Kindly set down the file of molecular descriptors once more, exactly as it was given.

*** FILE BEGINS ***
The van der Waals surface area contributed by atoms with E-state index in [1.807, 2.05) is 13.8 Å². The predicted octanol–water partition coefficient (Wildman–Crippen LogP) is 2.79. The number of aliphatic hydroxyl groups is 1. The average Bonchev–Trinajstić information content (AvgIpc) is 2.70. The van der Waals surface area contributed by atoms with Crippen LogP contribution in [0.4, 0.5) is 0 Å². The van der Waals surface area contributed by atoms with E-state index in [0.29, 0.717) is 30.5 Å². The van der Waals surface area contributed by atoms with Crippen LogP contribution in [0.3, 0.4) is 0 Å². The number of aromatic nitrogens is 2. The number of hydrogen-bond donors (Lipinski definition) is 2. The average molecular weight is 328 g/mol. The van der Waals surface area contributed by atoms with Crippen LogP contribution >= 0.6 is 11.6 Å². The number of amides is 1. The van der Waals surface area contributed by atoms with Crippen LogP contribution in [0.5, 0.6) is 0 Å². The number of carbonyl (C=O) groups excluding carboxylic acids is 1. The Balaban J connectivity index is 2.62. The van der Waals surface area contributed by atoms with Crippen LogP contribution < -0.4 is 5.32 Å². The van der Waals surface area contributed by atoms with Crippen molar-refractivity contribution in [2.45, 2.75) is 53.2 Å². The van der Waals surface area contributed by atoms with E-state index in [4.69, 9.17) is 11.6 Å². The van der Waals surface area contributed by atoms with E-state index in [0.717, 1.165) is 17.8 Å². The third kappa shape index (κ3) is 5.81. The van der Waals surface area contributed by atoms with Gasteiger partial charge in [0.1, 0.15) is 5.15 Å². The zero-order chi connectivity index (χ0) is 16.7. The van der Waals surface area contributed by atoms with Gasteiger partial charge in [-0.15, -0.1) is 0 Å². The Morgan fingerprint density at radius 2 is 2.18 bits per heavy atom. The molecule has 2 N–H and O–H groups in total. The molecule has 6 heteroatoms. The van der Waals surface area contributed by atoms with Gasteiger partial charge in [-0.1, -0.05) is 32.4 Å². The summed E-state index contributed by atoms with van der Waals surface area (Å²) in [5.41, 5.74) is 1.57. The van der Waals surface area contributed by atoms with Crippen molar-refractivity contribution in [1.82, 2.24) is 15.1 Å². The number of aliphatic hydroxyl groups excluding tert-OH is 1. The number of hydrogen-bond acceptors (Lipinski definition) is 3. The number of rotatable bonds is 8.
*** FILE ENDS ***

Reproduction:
The van der Waals surface area contributed by atoms with E-state index in [1.807, 2.05) is 13.8 Å². The predicted octanol–water partition coefficient (Wildman–Crippen LogP) is 2.79. The number of aliphatic hydroxyl groups is 1. The average Bonchev–Trinajstić information content (AvgIpc) is 2.70. The van der Waals surface area contributed by atoms with Crippen LogP contribution in [0.4, 0.5) is 0 Å². The van der Waals surface area contributed by atoms with E-state index in [0.29, 0.717) is 30.5 Å². The van der Waals surface area contributed by atoms with Crippen LogP contribution in [0.3, 0.4) is 0 Å². The number of aromatic nitrogens is 2. The number of hydrogen-bond donors (Lipinski definition) is 2. The average molecular weight is 328 g/mol. The van der Waals surface area contributed by atoms with Crippen LogP contribution >= 0.6 is 11.6 Å². The number of amides is 1. The van der Waals surface area contributed by atoms with Crippen LogP contribution in [0.5, 0.6) is 0 Å². The number of carbonyl (C=O) groups excluding carboxylic acids is 1. The Balaban J connectivity index is 2.62. The van der Waals surface area contributed by atoms with Crippen LogP contribution < -0.4 is 5.32 Å². The van der Waals surface area contributed by atoms with Crippen molar-refractivity contribution in [2.45, 2.75) is 53.2 Å². The van der Waals surface area contributed by atoms with E-state index in [4.69, 9.17) is 11.6 Å². The van der Waals surface area contributed by atoms with E-state index in [0.717, 1.165) is 17.8 Å². The third kappa shape index (κ3) is 5.81. The van der Waals surface area contributed by atoms with Gasteiger partial charge in [0.1, 0.15) is 5.15 Å². The zero-order chi connectivity index (χ0) is 16.7. The van der Waals surface area contributed by atoms with Gasteiger partial charge in [-0.15, -0.1) is 0 Å². The Morgan fingerprint density at radius 2 is 2.18 bits per heavy atom. The molecule has 2 N–H and O–H groups in total. The molecule has 6 heteroatoms. The van der Waals surface area contributed by atoms with Gasteiger partial charge in [-0.1, -0.05) is 32.4 Å². The summed E-state index contributed by atoms with van der Waals surface area (Å²) in [5.41, 5.74) is 1.57. The van der Waals surface area contributed by atoms with Crippen molar-refractivity contribution in [1.82, 2.24) is 15.1 Å². The number of aliphatic hydroxyl groups excluding tert-OH is 1. The number of hydrogen-bond acceptors (Lipinski definition) is 3. The number of rotatable bonds is 8.